Fall of Giants – critiquing historical accuracy

Fall of Giants by Ken FollettAccuracy is a difficult challenge for writers of historical fiction. 44% of readers  in the 2012 historical fiction survey mentioned inaccuracies as detracting for their enjoyment of the genre. As a case in point, my older brother Dave Bingham mentioned that he had discovered inaccuracies in Ken Follett’s two recent novels, Fall of Giants and Winter of the World. I immediately asked him to write about them.
Dave studied history at university and has an amazing recall for all manner of historical facts. Unlike me, he is always able to make sense of the swirl of dates, politicians, military figures and events that occurred. Here’s a few inaccuracies he noted in Fall of Giants.
One of the final chapters of Fall of Giants is called January, 1920. In this chapter, one of the main characters, Lev Peshkov, a Buffalo, New York gangster, murders his father-in-law, Josef, steals one of Josef’s cars, and heads towards Canada to escape. Follett has Lev cross the border at an “unguarded” location. 
That would have been very difficult, if not impossible, even in the 1920’s. Buffalo lies right on the Canadian-U.S. border, at the eastern end of Lake Erie where the Niagara River begins. The Niagara River forms the international boundary and flows north over  Niagara Falls to Lake Ontario, a distance of about 50 km. (30 mi.). The river is too wide, deep, and swift flowing to ford by car.
In 1920 there were 4 ways to cross the Niagara River by car, from the U.S. to Canada. These included a ferry from Buffalo to Fort Erie, Ontario (the Peace Bridge was not constructed until 1927); 2 bridges from Niagara Falls, New York to Niagara Falls, Ontario; and 1 bridge from Lewiston, New York to Queenston, Ontario. These 3 bridges were completed in the 1890’s. All 4 locations would have had border posts in 1920.
Continuing east along the international border is Lake Ontario and then the St. Lawrence River. Again crossable only by ferry or by bridge. Peshkov would have had to drive all the way to the extreme north-eastern corner of New York State, near Malone, New York, and cross at an unguarded location just south of Montreal. In 1920, that would have been a long, 2 day drive.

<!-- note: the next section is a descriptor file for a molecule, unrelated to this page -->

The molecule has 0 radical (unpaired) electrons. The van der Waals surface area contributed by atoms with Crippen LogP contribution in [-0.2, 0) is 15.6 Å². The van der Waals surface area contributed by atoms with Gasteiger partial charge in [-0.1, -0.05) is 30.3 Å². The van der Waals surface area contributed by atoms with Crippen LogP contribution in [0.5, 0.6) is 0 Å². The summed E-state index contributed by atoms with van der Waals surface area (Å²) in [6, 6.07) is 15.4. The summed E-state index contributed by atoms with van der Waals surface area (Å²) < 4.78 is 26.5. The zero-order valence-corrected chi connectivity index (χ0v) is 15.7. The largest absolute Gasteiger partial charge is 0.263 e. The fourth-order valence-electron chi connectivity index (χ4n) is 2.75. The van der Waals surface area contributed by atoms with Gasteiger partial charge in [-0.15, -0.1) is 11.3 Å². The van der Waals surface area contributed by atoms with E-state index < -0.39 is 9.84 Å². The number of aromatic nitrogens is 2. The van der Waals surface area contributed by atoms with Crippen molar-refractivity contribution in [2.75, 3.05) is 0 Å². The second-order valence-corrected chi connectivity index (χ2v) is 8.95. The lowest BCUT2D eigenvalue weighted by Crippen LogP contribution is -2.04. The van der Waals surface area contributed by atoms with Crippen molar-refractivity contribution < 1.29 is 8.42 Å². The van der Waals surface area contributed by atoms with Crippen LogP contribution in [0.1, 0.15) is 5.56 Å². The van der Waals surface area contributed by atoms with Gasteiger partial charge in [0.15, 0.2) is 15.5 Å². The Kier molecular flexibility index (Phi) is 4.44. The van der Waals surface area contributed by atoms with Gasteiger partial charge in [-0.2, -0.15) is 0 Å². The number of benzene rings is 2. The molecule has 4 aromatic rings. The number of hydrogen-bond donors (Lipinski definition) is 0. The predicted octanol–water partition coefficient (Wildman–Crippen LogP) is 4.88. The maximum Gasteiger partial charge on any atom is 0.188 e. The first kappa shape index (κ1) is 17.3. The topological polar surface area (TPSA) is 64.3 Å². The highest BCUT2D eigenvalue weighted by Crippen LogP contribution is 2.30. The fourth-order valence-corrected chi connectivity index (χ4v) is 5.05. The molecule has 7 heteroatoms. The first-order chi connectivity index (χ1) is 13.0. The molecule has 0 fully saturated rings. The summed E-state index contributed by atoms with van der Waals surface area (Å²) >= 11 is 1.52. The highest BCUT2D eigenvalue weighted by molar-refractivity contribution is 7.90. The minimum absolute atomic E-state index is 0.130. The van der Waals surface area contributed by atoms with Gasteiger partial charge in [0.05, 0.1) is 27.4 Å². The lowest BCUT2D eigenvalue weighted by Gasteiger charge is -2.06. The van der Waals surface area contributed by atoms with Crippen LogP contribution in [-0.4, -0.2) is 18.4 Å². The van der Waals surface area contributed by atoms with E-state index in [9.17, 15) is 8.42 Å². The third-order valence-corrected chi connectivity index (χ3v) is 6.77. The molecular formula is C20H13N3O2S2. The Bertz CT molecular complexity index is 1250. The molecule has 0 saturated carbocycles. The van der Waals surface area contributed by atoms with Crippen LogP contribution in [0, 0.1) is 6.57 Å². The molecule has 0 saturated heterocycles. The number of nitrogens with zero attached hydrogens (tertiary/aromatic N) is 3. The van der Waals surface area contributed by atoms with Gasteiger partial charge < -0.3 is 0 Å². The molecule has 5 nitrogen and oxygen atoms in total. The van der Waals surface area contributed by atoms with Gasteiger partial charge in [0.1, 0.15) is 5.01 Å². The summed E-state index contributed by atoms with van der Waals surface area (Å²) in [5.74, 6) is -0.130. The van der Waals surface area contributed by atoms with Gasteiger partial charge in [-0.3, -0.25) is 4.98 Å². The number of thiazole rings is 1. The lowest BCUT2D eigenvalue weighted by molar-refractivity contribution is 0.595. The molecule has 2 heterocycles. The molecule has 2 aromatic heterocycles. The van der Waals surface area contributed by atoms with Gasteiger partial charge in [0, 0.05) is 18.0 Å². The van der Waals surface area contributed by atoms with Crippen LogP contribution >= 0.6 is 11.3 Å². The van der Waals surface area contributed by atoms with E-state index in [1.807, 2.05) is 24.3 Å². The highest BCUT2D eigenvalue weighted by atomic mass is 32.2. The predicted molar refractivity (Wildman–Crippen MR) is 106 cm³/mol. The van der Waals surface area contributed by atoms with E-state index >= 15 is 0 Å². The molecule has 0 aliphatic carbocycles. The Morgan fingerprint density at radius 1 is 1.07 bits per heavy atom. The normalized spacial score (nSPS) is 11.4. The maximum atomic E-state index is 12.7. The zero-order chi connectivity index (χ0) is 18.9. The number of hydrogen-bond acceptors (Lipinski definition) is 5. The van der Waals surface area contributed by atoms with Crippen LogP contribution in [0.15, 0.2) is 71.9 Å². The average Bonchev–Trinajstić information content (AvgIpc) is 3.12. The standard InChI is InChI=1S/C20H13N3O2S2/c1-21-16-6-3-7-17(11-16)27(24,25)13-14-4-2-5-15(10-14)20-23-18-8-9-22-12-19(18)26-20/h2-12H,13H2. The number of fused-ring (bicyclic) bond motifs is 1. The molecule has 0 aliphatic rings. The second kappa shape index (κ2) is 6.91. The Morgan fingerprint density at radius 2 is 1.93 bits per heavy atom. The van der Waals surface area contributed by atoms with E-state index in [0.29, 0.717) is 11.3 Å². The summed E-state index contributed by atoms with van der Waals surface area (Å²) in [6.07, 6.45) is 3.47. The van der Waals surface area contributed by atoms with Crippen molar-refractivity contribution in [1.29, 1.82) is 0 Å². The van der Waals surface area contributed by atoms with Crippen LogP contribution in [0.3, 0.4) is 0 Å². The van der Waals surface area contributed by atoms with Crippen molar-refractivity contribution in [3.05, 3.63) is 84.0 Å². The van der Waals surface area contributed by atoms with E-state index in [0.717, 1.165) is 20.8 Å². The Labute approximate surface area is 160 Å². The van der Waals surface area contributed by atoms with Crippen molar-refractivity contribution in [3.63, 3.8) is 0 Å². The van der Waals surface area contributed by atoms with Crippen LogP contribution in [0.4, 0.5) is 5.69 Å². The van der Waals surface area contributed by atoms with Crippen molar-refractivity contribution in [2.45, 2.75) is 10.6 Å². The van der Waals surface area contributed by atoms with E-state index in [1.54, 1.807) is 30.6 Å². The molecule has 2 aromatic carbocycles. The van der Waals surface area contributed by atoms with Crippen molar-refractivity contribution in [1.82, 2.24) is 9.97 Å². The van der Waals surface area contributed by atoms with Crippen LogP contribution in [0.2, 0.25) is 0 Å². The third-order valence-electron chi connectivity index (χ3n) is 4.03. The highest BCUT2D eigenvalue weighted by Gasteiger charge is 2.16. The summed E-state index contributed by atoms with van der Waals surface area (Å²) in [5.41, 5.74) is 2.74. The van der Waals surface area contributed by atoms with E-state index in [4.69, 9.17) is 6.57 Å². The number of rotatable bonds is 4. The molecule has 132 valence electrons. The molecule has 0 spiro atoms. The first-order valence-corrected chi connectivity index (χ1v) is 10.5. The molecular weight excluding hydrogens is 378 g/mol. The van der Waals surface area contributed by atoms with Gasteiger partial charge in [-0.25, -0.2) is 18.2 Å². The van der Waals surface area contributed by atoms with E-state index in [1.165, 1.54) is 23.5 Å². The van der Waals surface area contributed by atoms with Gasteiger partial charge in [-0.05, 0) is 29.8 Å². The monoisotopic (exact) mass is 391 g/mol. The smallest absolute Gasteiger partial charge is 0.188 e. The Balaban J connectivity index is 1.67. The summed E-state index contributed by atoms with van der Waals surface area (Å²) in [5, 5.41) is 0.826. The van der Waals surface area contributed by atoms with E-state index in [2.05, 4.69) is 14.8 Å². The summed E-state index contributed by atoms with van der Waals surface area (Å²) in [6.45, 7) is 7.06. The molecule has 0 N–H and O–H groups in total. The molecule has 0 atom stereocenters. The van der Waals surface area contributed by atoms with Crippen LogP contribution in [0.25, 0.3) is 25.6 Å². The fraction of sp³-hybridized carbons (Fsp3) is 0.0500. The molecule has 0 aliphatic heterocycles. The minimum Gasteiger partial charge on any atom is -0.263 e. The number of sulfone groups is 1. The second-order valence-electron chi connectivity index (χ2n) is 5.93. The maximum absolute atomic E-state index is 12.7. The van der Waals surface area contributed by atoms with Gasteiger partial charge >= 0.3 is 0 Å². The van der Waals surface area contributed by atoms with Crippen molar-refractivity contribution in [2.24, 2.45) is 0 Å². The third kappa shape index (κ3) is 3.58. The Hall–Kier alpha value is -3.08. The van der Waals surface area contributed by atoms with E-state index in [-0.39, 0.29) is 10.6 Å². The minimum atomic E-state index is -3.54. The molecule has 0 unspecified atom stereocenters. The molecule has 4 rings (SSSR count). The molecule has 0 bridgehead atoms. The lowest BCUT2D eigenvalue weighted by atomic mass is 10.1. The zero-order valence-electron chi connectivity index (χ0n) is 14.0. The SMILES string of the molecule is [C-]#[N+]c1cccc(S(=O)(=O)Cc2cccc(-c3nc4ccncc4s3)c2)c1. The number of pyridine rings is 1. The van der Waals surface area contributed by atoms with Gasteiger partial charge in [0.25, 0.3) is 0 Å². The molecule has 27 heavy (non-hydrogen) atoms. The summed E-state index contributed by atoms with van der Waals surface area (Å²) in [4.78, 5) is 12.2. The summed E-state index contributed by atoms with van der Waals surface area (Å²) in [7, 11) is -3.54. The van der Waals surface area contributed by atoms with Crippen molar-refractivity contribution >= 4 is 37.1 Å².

After crossing the border, Peshkov drives to Toronto, exchanges the stolen car for a truck, finds a liquor store, and buys several cases of Canadian Club whisky to take back to Buffalo. Because of Prohibition in the U.S., he seizes the opportunity to become a bootlegger.
In 1920 Toronto, there were no legal liquor stores. Prohibition was adopted in Ontario in 1916, and in 1918, Prohibition became national as part of the War Measures Act, almost a year before the U.S. Volsted Act. Prohibition was not repealed in Ontario until 1924. Peshkov would have had to contact an agent for Hiram Walker Distillery, the makers of Canadian Club, and buy the cases of whisky “for export purposes”, destination unspecified, in order to get around the Canadian liquor laws at that time.
See what I mean? Inaccuracies are indeed a challenge! Of course, that doesn’t take away from the exciting story Ken Follett has written.
Thanks, Dave, for your thoughtful perspective. On Thursday, we’ll have a look at Winter of the World.

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11 Responses

  1. I belong in the group of people who would say it does take away from the exciting story. I guess I am in the 44%.

  2. Very interesting. There are a lot of facts to track down in historical fiction, and I guess writers sometimes go with what seems right. Better not have savvy readers. :o)

  3. For me, it depends upon how blatant the inaccuracy is. Sometimes HF writers may need to blur the truth a little bit for the sake of the plot. In these instances, I’m willing to overlook minor inaccuracies if they help the overall story.

    1. I agree Janna .. DanteWilde has said something similar. And in the cases my brother points out, many folks wouldn’t stop to investigate whether prohibition had or had not occurred in Canada at that time, they would have just assumed it was the same as the US – the 51st state and all that!!

  4. Interesting. And cautionary! I always assume the historical part of historical fiction is mostly accurate. Caveat reader!

  5. As a Historical Fiction writer, I think it’s important that we mention the ‘iffy’ bits, as it were. Our main job is to tell a story, a good story, and Janna is right, at times we need to blur the lines a little to get our job done. I would say each inaccuracy should be looked at in the whole (whether that is page or chapter). It can be a fine line to walk, geography is perhaps the hardest to get right.

    1. I totally agree with you, Dantewilde. Often there’s an author note to explain discrepancies or liberties taken with history. An author of Ken Follett’s stature probably has fact checkers as well!

  6. well I was concerned at first, but if this is the only discrepancy in a 1000 page book, I think it’s great, taking in account that is not an historical book, and I’ve heard of many inconsistencies in history books that are meant to be accurate.

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